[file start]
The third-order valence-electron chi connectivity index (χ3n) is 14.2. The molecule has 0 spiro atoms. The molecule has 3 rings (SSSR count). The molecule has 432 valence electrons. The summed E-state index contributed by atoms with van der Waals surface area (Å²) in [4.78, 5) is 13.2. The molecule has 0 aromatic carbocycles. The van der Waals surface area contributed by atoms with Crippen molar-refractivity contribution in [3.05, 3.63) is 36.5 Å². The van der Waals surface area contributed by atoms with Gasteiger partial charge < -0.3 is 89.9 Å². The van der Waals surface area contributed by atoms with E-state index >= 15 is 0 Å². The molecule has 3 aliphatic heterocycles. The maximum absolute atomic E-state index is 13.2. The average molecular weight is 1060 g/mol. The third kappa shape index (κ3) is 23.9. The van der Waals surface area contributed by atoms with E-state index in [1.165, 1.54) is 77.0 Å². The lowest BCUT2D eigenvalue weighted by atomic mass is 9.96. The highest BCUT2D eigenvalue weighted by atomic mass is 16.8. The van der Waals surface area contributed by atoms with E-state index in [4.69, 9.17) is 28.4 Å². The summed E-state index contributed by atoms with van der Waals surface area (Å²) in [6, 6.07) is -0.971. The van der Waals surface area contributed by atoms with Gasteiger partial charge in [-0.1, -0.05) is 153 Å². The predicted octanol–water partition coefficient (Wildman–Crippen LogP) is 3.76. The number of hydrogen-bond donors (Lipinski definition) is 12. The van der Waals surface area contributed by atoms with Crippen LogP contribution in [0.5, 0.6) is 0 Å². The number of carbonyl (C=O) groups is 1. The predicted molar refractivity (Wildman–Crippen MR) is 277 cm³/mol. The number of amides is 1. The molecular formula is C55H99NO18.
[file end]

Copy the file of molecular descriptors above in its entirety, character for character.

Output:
The third-order valence-electron chi connectivity index (χ3n) is 14.2. The molecule has 0 spiro atoms. The molecule has 3 rings (SSSR count). The molecule has 432 valence electrons. The summed E-state index contributed by atoms with van der Waals surface area (Å²) in [4.78, 5) is 13.2. The molecule has 0 aromatic carbocycles. The van der Waals surface area contributed by atoms with Crippen molar-refractivity contribution in [3.05, 3.63) is 36.5 Å². The van der Waals surface area contributed by atoms with Gasteiger partial charge < -0.3 is 89.9 Å². The van der Waals surface area contributed by atoms with E-state index >= 15 is 0 Å². The molecule has 3 aliphatic heterocycles. The maximum absolute atomic E-state index is 13.2. The average molecular weight is 1060 g/mol. The third kappa shape index (κ3) is 23.9. The van der Waals surface area contributed by atoms with E-state index in [1.165, 1.54) is 77.0 Å². The lowest BCUT2D eigenvalue weighted by atomic mass is 9.96. The highest BCUT2D eigenvalue weighted by atomic mass is 16.8. The van der Waals surface area contributed by atoms with E-state index in [4.69, 9.17) is 28.4 Å². The summed E-state index contributed by atoms with van der Waals surface area (Å²) in [6, 6.07) is -0.971. The van der Waals surface area contributed by atoms with Gasteiger partial charge in [-0.1, -0.05) is 153 Å². The predicted octanol–water partition coefficient (Wildman–Crippen LogP) is 3.76. The number of hydrogen-bond donors (Lipinski definition) is 12. The van der Waals surface area contributed by atoms with Crippen LogP contribution in [0.5, 0.6) is 0 Å². The number of carbonyl (C=O) groups is 1. The predicted molar refractivity (Wildman–Crippen MR) is 277 cm³/mol. The number of amides is 1. The molecular formula is C55H99NO18.